The BAS Scholars Series includes four lectures, with a discount for purchase of all four:

  • Mar 5: “Holy City Hotspot: Exploring Jerusalem’s Acropolis,” with Andrew Lawler
  • June 4: “A Wise Woman and a Bearded Man: Ten Seasons of Excavation at Tel Abel Beth Maacah,” with Nava Panitz-Cohen
  • Sept 28: “Free Health Care Is a Miracle: Psalm 8, Jesus, and the Jerusalem Temple,” with Amy-Jill Levine
  • Dec 6: “The Life of Jesus Written in Stone: The Earliest Commemorative Churches in Roman Palestine,” with Jordan Ryan

HT: Agade, Joseph Lauer, Arne Halbakken, Gordon Dickson, Ted Weis, Wayne Stiles, Mondo Gonzales, Alexander Schick, Charles Savelle, Keith Keyser, Explorator

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A seven-word inscription on an ivory comb discovered at Lachish and dated to about 1600 BC is the earliest Canaanite sentence ever found. “The inscription is a plea, a wish, or a desire that the small comb be successful in getting rid of the irritating lice.” The press release is here, and the underlying journal article is here.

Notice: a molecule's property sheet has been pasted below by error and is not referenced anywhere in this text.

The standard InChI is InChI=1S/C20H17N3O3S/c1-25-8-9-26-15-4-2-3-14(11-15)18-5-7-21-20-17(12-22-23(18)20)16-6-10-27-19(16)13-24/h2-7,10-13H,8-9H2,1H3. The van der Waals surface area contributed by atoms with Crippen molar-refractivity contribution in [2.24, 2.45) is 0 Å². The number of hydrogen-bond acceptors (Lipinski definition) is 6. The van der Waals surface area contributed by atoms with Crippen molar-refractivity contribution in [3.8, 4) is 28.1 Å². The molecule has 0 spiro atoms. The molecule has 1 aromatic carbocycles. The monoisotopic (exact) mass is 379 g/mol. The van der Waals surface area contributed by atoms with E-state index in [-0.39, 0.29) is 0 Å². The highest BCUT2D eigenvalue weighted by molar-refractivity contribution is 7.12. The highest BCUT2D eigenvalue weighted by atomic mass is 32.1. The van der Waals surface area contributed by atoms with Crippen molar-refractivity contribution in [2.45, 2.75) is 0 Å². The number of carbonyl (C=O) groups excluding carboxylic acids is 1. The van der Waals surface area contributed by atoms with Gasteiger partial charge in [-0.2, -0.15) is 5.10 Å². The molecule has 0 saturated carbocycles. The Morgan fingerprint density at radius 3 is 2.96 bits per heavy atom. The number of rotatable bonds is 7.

Christopher Rollston: “Restorations are *not* a Good Foundation for Dramatic Proposals: Reflections on the New, So-called, “Hezekiah” Inscription.”

Two episodes have been released in Legio 2022, a documentary series about one of the excavations in the Jezreel Valley Regional Project.

Museum of the Bible and DIVE are hosting a virtual tour of Caesarea on December 7 ($20).

“A new multi-faceted project by the Yeshiva University Center for Israel Studies introduces the Samaritans to a wide and varied audience, and explores how they have managed to survive for millennia despite efforts by conquering powers to erase them.”

The Tel Burna Excavation Project has unveiled their 2023 season poster.

Yuval Gadot will give this year’s Howard Lecture at the University of Georgia on November 14 on “New Revelations from Zion: the Archaeology of Jerusalem from the Great Age of Reform.”